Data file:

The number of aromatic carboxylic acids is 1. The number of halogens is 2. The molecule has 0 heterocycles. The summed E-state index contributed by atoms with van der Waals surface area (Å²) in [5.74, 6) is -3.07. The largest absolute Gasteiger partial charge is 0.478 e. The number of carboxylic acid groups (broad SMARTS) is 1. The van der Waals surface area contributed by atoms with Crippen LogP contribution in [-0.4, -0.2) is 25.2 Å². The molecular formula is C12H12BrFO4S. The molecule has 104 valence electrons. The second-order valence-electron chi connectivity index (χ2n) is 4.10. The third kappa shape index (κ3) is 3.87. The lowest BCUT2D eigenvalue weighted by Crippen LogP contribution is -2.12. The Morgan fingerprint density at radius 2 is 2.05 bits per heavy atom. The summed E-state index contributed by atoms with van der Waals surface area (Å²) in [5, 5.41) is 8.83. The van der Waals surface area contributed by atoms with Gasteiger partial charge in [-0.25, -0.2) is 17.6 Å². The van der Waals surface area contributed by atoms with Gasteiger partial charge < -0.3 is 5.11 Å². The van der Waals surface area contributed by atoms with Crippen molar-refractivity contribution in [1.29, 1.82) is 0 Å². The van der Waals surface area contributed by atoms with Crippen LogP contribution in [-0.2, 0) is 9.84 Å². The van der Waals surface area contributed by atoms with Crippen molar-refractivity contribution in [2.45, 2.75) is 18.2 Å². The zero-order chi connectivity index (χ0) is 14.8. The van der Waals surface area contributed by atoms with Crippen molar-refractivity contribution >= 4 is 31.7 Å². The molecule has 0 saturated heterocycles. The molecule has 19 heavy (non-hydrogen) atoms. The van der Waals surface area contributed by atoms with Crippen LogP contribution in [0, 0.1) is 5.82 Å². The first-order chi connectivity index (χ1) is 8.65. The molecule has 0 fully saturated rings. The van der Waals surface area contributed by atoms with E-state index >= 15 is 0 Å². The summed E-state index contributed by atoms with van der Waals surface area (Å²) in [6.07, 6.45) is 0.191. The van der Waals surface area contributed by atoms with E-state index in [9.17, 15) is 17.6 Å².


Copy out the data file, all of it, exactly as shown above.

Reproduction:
The number of aromatic carboxylic acids is 1. The number of halogens is 2. The molecule has 0 heterocycles. The summed E-state index contributed by atoms with van der Waals surface area (Å²) in [5.74, 6) is -3.07. The largest absolute Gasteiger partial charge is 0.478 e. The number of carboxylic acid groups (broad SMARTS) is 1. The van der Waals surface area contributed by atoms with Crippen LogP contribution in [-0.4, -0.2) is 25.2 Å². The molecular formula is C12H12BrFO4S. The molecule has 104 valence electrons. The second-order valence-electron chi connectivity index (χ2n) is 4.10. The third kappa shape index (κ3) is 3.87. The lowest BCUT2D eigenvalue weighted by Crippen LogP contribution is -2.12. The Morgan fingerprint density at radius 2 is 2.05 bits per heavy atom. The summed E-state index contributed by atoms with van der Waals surface area (Å²) in [5, 5.41) is 8.83. The van der Waals surface area contributed by atoms with Gasteiger partial charge in [-0.25, -0.2) is 17.6 Å². The van der Waals surface area contributed by atoms with Gasteiger partial charge < -0.3 is 5.11 Å². The van der Waals surface area contributed by atoms with Crippen molar-refractivity contribution in [1.29, 1.82) is 0 Å². The van der Waals surface area contributed by atoms with Crippen LogP contribution in [-0.2, 0) is 9.84 Å². The van der Waals surface area contributed by atoms with Crippen molar-refractivity contribution in [2.45, 2.75) is 18.2 Å². The zero-order chi connectivity index (χ0) is 14.8. The van der Waals surface area contributed by atoms with Crippen molar-refractivity contribution >= 4 is 31.7 Å². The molecule has 0 saturated heterocycles. The molecule has 19 heavy (non-hydrogen) atoms. The van der Waals surface area contributed by atoms with Crippen LogP contribution in [0, 0.1) is 5.82 Å². The first-order chi connectivity index (χ1) is 8.65. The molecule has 0 fully saturated rings. The van der Waals surface area contributed by atoms with E-state index >= 15 is 0 Å². The summed E-state index contributed by atoms with van der Waals surface area (Å²) in [6.07, 6.45) is 0.191. The van der Waals surface area contributed by atoms with E-state index in [9.17, 15) is 17.6 Å².